Jihadists targeting minorities are "worse than Saddam", a Kurdish commander says, standing near a sand barrier at a front line in north Iraq, the militants' black flag fluttering in the distance.
The desert area was until recently under control of the Islamic State (IS) jihadist group, which launched a renewed push in Iraq's north earlier this month, taking ground from Kurdish forces, attacking minority groups and forcing tens of thousands of people to flee.
IS is "worse than Saddam. They use terror and chaos to force the population to flee. Then they take over," says Major General Abdulrahman Kawiri, an officer in the Kurdish peshmerga forces, puffing on a cigarette as the sun slips below the horizon.
It is an emotive assertion for a member of Iraq's Kurdish community, which was targeted in a genocidal campaign in the 1980s by executed dictator Saddam Hussein's regime that killed tens of thousands of people.
Kawiri's deputy, Major General Sardar Kamal, says the Kurds' experience under Saddam is part of the reason they are so keen to join the fight against IS.
"We don't want history to repeat itself," says Kamal, as his men pitch tents and get ready to spend the night guarding their freshly recaptured ground, just a few dozen metres (yards) from the nearest IS position.
In the distance, columns of smoke rise from the sites of American air strikes carried out in support of the Kurdish and federal security forces fighting IS.
Kawiri says the strikes have been "very, very helpful".
His forces also have strong Kurdish nationalist sentiment on their side.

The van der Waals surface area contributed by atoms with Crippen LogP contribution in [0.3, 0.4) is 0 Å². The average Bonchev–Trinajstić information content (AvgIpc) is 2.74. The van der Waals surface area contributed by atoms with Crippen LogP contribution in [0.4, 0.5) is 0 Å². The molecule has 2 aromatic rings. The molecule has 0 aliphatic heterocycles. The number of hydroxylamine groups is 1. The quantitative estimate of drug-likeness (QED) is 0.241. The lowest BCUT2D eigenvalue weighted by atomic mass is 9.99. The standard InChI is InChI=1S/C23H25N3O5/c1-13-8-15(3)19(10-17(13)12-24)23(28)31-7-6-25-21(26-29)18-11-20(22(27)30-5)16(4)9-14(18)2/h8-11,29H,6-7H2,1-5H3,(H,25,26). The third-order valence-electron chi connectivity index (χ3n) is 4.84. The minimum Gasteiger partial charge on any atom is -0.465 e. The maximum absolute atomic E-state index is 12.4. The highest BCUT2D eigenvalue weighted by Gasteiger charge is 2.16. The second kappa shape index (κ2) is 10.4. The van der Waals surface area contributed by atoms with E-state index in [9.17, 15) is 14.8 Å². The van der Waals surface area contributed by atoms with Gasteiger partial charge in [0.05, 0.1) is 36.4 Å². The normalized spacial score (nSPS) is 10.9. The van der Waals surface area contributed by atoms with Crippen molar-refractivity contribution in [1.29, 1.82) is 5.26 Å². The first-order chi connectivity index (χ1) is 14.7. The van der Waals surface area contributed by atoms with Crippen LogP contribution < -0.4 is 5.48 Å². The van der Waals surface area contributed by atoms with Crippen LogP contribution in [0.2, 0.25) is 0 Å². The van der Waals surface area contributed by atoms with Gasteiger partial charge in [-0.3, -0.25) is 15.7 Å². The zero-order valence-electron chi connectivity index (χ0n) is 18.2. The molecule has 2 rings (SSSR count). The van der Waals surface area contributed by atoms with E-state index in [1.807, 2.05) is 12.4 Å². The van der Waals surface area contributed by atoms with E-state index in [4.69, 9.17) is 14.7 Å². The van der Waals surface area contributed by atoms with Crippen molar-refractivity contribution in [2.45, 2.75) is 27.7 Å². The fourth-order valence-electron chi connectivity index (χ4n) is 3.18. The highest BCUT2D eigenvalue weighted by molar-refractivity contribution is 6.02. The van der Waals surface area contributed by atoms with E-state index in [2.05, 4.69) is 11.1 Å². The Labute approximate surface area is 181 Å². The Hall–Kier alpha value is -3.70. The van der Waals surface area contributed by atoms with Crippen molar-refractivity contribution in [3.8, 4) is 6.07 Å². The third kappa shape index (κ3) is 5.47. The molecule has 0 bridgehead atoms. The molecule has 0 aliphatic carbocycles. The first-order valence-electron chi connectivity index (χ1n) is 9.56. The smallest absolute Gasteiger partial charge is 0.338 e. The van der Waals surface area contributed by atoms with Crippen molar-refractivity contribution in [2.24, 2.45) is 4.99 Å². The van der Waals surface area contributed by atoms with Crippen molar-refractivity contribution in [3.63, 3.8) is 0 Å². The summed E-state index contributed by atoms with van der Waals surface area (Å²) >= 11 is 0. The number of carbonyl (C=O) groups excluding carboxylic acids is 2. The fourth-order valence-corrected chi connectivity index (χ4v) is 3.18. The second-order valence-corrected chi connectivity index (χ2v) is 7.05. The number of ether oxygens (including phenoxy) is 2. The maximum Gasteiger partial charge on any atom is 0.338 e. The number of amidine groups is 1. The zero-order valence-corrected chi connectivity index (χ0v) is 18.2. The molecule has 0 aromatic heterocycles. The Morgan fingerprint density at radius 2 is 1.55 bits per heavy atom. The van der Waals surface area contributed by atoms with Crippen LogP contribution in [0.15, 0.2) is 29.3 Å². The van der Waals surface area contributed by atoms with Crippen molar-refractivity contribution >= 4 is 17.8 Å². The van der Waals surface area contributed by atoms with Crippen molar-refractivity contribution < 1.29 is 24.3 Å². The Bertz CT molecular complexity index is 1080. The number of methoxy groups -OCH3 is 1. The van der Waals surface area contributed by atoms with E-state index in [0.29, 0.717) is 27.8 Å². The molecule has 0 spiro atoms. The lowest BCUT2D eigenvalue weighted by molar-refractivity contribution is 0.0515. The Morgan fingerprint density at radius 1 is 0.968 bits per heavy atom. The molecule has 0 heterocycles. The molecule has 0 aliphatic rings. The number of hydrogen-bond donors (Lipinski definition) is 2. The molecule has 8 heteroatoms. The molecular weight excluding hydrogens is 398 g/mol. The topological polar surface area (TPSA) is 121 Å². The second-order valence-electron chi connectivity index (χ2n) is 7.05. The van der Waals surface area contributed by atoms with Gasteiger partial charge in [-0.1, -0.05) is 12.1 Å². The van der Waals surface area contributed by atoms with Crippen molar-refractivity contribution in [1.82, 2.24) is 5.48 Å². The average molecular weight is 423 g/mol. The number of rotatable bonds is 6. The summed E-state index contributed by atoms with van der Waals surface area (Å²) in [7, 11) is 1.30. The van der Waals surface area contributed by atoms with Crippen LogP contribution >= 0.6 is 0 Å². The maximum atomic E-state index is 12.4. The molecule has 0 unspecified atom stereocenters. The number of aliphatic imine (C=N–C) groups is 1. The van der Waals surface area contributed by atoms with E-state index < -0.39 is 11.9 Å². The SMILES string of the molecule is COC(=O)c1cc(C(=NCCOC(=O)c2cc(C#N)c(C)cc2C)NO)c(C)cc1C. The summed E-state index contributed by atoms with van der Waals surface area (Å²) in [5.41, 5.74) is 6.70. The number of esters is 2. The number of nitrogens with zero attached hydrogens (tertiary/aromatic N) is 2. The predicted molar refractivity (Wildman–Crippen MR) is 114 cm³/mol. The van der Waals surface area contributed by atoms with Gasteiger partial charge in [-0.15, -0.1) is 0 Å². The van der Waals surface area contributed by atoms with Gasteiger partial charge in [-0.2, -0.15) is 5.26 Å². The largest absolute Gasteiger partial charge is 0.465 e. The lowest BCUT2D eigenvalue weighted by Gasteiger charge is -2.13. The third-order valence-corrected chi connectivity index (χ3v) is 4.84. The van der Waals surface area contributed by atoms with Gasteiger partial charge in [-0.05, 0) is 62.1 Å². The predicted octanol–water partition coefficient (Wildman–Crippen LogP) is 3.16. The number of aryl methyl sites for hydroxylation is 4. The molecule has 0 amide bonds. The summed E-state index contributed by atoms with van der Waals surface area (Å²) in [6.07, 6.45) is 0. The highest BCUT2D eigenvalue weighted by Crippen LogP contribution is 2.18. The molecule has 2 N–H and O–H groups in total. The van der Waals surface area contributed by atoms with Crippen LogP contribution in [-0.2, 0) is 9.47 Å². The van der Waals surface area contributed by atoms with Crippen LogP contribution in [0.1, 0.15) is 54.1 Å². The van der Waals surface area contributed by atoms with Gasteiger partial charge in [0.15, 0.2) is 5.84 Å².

"We are fighting a war in self-defence, and we believe in our cause," he says.
Kamal says he has been fighting with the peshmerga since he was 16 years old.
"I can't remember how many battles I've fought," he laughs, while fighters unload watermelons, ice blocks and crates of water bottles from pickup trucks bringing supplies.
The peshmerga's long experience with guerrilla war against Saddam's regime has helped the Kurds turn the tide after losing large swathes of territory to the IS in recent weeks, he says.
The peshmerga's worst defeat was the IS capture of the Mosul Dam, the country's largest, nearly a fortnight ago, but peshmerga and Iraqi security forces retook it on Sunday.
Deployed just a few dozen kilometres (miles) from the dam, Kamal says he cannot remember any wars quite like this one.
IS "had the element of surprise to begin with, but now we know their tactics," says Kamal, while other peshmerga gather to listen in.
"They send fighters with explosives strapped around them into areas and start blowing things up. They attack the civilians -- men, women and children -- and terrorise the rest into flight.
Within a short space of time, they take over," he says.
While older peshmerga fighters have a wealth of combat experience, others are facing battle for the first time.
Aram Hikmet, a slight 19-year-old carrying a large machinegun, wasn't born when Saddam's forces carried out their heaviest crackdowns on the Kurds.
"I heard of the Yazidi and Christian women and children being killed," he says, referring to minorities targeted by IS. "I couldn't take it. I had to join the fight."
Another fighter, Jassem Yahya, says he came out of retirement.
"I spent eight years in the Iraqi army, fighting the Iraq-Iran war" that ended in 1988, he says.
"I am a good fighter," he adds. IS "was attacking ferociously. I had to do something."